When people think of “international relations” or “political science,” many tend to think of the United Nations. The United Nations, originally founded Oct. 24, 1945 in San Francisco, CA, was meant for one purpose: unity and a goal towards peace. However, people all across the globe have skepticism that the UN doesn’t do as much as they claim they do. January 4, 2014, University of Minnesota Emeritus Professor Joseph Schwartzberg, a lifelong crusader for world federalism and a more effective United Nations wrote, “Nobody takes the U.N. very seriously because the distribution of power in the U.N. bears little relation to the distribution of power in the real world.”
Before we assume the UN’s role in the world, let’s take a step back to understand what the UN can and cannot do. Following the aftermath of World War II, global leaders formed the organization to ensure that another World War wouldn’t happen again. More than 70 years later, the overarching goal of peace has extended into hundreds of other organizations that make the UN as relevant as it is today. Although there have been occurrences where the UN hasn’t necessarily fulfilled their goal of peace, it is still an extreme privilege to take the organization for granted given that it positively affects billions of people around the world.
Kate Ryan, an L.A. based reporter for GOOD news writes, “As overarching as the U.N.’s goals may seem, its primary objectives outlined in the founding charter involve maintaining international peace and security, promoting sustainable development, protecting human rights, upholding international law, and delivering humanitarian aid,” said Ryan. “To do that, the organization relies on a governing body of representatives from 193 member states in addition to six main organs and a network of smaller agencies that attend to specific needs regarding security, aid, and global issues.”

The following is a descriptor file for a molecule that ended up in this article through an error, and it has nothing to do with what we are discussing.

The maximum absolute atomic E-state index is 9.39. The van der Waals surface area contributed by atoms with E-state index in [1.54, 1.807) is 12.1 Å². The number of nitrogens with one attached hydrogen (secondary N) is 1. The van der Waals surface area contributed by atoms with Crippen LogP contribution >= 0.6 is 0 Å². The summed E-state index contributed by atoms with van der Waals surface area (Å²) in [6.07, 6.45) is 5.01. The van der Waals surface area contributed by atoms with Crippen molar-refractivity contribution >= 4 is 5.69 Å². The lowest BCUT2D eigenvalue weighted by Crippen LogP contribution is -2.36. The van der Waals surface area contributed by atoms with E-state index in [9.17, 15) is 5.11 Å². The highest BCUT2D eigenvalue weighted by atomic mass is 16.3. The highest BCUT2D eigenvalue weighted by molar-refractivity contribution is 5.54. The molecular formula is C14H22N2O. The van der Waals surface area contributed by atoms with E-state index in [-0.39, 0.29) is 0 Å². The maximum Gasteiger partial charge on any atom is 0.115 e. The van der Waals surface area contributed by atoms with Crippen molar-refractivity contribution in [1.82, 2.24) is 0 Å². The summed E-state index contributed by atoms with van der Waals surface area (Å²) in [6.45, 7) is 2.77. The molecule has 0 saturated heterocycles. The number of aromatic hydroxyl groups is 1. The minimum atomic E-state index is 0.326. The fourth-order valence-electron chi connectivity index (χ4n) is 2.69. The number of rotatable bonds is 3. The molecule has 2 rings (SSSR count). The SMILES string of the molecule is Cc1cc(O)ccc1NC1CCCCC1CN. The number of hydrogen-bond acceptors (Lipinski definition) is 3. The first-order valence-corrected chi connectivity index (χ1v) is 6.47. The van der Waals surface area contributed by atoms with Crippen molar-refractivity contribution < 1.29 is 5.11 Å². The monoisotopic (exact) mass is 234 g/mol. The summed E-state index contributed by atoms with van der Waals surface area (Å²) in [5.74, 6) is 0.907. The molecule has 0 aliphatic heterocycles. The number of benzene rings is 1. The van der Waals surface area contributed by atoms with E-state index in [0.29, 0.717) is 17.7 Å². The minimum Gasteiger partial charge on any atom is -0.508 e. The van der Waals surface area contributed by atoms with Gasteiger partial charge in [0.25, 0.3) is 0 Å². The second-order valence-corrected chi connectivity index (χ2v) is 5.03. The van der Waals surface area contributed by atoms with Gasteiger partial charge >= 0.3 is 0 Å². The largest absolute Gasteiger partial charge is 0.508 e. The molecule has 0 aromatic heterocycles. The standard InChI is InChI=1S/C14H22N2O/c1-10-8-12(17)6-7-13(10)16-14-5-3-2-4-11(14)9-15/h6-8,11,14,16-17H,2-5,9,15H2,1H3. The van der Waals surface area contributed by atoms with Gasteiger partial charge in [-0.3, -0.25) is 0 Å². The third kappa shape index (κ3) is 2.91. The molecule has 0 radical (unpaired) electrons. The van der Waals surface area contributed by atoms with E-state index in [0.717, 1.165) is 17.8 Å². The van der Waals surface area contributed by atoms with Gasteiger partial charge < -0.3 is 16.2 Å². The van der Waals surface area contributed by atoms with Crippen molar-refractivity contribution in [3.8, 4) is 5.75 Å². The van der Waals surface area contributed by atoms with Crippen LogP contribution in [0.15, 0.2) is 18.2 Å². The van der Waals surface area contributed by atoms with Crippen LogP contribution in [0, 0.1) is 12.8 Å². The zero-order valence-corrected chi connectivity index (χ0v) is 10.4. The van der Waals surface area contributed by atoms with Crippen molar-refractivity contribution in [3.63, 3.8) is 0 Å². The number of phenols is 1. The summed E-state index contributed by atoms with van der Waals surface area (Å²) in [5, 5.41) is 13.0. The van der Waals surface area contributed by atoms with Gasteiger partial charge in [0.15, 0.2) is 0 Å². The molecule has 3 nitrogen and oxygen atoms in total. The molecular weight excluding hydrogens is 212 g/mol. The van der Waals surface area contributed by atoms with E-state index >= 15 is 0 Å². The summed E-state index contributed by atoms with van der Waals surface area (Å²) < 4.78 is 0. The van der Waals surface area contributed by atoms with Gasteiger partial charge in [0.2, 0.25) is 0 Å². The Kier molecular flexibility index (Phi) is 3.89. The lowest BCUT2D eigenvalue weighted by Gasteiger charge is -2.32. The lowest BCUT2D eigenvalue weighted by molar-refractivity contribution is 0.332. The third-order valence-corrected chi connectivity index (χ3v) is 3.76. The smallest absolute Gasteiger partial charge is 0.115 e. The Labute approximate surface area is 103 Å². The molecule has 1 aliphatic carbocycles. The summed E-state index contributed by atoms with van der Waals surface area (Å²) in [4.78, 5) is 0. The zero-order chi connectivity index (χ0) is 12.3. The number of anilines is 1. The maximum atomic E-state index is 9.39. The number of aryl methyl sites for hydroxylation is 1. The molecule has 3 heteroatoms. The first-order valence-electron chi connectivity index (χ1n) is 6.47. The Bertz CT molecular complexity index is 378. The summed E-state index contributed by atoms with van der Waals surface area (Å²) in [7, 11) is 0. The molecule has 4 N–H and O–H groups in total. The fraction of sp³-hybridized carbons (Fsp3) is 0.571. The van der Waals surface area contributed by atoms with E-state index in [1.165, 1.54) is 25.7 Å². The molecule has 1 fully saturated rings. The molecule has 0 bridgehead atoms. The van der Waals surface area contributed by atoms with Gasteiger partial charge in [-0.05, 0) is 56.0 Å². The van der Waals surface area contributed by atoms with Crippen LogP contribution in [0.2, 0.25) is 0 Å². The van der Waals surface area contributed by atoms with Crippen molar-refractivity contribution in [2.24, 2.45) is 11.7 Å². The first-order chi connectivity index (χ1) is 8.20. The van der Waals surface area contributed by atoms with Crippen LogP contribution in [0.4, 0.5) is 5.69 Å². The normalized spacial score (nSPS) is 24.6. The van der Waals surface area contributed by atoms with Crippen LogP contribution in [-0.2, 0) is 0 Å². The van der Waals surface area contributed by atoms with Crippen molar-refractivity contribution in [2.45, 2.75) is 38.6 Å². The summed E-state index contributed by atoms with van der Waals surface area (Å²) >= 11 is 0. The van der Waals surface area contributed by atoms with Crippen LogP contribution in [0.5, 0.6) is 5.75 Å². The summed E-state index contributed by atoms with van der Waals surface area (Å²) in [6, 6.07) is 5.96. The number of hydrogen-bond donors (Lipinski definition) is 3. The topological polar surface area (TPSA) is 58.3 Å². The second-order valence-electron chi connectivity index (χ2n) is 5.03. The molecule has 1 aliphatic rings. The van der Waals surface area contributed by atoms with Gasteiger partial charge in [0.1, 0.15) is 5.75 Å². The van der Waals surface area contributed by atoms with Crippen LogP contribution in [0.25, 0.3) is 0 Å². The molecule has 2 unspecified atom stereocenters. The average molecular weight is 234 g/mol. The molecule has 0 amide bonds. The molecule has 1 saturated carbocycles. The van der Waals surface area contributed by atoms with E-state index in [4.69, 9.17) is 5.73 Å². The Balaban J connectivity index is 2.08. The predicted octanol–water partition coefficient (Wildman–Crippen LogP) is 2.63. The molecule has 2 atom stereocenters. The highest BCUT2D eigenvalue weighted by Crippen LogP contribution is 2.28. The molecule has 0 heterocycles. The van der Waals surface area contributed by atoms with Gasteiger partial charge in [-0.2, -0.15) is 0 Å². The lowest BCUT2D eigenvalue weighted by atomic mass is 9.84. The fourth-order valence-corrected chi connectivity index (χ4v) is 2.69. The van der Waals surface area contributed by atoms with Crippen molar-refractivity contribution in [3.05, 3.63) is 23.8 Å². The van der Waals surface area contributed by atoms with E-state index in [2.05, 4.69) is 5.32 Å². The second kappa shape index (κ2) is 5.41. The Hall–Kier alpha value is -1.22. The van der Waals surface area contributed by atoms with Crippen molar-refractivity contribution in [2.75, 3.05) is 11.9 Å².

The United Nations World Health Organization (WHO), helps governments across the globe manage disease control and led the research movement for the eradication of smallpox, saving 150 million lives this past decade. Another familiar agency that maintains similar goals on world health, UNICEF (United Nations International Children’s Emergency Fund), collects donations and resources that feed 80 million displaced people every year. Not only does UNICEF feed these people, but they also allow clean water access to 2.6 billion people, provide vaccines to over 400 million children and create water well systems in impoverished communities and villages throughout the world.
Although many of us expect the UN do more than just bring donations to people, the organization does so much to save so many lives. Given that it is an international entity – meaning that it cannot infringe on any state’s sovereignty – the idea behind intervention, peacekeeping and violence is not in the United Nations’ jurisdiction. The UN does the most it can, and although it may not do everything we expect it to do, it should still be appreciated as the closest symbol of peace and unity in the international community.